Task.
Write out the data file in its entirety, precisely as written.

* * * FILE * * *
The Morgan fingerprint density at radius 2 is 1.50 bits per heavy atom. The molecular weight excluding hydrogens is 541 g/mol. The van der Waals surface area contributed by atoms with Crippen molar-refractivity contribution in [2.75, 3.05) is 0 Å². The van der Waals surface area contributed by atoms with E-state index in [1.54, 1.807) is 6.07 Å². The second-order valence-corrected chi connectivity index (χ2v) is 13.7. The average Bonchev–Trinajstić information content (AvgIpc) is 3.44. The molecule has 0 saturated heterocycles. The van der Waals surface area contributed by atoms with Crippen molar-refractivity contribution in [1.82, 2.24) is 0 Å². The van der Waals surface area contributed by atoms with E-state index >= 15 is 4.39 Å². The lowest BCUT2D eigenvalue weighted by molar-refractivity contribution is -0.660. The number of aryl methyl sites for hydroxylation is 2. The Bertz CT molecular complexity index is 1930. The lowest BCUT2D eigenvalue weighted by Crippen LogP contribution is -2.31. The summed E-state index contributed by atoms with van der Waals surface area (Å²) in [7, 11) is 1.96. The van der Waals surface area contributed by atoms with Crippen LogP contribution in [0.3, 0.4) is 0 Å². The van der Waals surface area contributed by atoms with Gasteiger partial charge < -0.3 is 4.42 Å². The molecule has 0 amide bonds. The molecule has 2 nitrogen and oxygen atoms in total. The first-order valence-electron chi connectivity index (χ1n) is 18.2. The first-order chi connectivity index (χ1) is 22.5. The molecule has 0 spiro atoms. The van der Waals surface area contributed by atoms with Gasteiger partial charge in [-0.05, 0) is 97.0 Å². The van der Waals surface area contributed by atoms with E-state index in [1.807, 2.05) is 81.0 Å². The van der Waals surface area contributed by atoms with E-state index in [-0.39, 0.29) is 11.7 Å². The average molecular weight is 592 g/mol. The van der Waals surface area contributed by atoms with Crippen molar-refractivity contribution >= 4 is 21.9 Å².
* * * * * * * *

The Morgan fingerprint density at radius 2 is 1.50 bits per heavy atom. The molecular weight excluding hydrogens is 541 g/mol. The van der Waals surface area contributed by atoms with Crippen molar-refractivity contribution in [2.75, 3.05) is 0 Å². The van der Waals surface area contributed by atoms with E-state index in [1.54, 1.807) is 6.07 Å². The second-order valence-corrected chi connectivity index (χ2v) is 13.7. The average Bonchev–Trinajstić information content (AvgIpc) is 3.44. The molecule has 0 saturated heterocycles. The van der Waals surface area contributed by atoms with Crippen molar-refractivity contribution in [1.82, 2.24) is 0 Å². The van der Waals surface area contributed by atoms with E-state index >= 15 is 4.39 Å². The lowest BCUT2D eigenvalue weighted by molar-refractivity contribution is -0.660. The number of aryl methyl sites for hydroxylation is 2. The Bertz CT molecular complexity index is 1930. The lowest BCUT2D eigenvalue weighted by Crippen LogP contribution is -2.31. The summed E-state index contributed by atoms with van der Waals surface area (Å²) in [7, 11) is 1.96. The van der Waals surface area contributed by atoms with Crippen LogP contribution in [0.3, 0.4) is 0 Å². The van der Waals surface area contributed by atoms with Gasteiger partial charge < -0.3 is 4.42 Å². The molecule has 0 amide bonds. The molecule has 2 nitrogen and oxygen atoms in total. The first-order valence-electron chi connectivity index (χ1n) is 18.2. The first-order chi connectivity index (χ1) is 22.5. The molecule has 0 spiro atoms. The van der Waals surface area contributed by atoms with Gasteiger partial charge in [-0.05, 0) is 97.0 Å². The van der Waals surface area contributed by atoms with E-state index in [1.807, 2.05) is 81.0 Å². The van der Waals surface area contributed by atoms with E-state index in [-0.39, 0.29) is 11.7 Å². The average molecular weight is 592 g/mol. The van der Waals surface area contributed by atoms with Crippen molar-refractivity contribution >= 4 is 21.9 Å².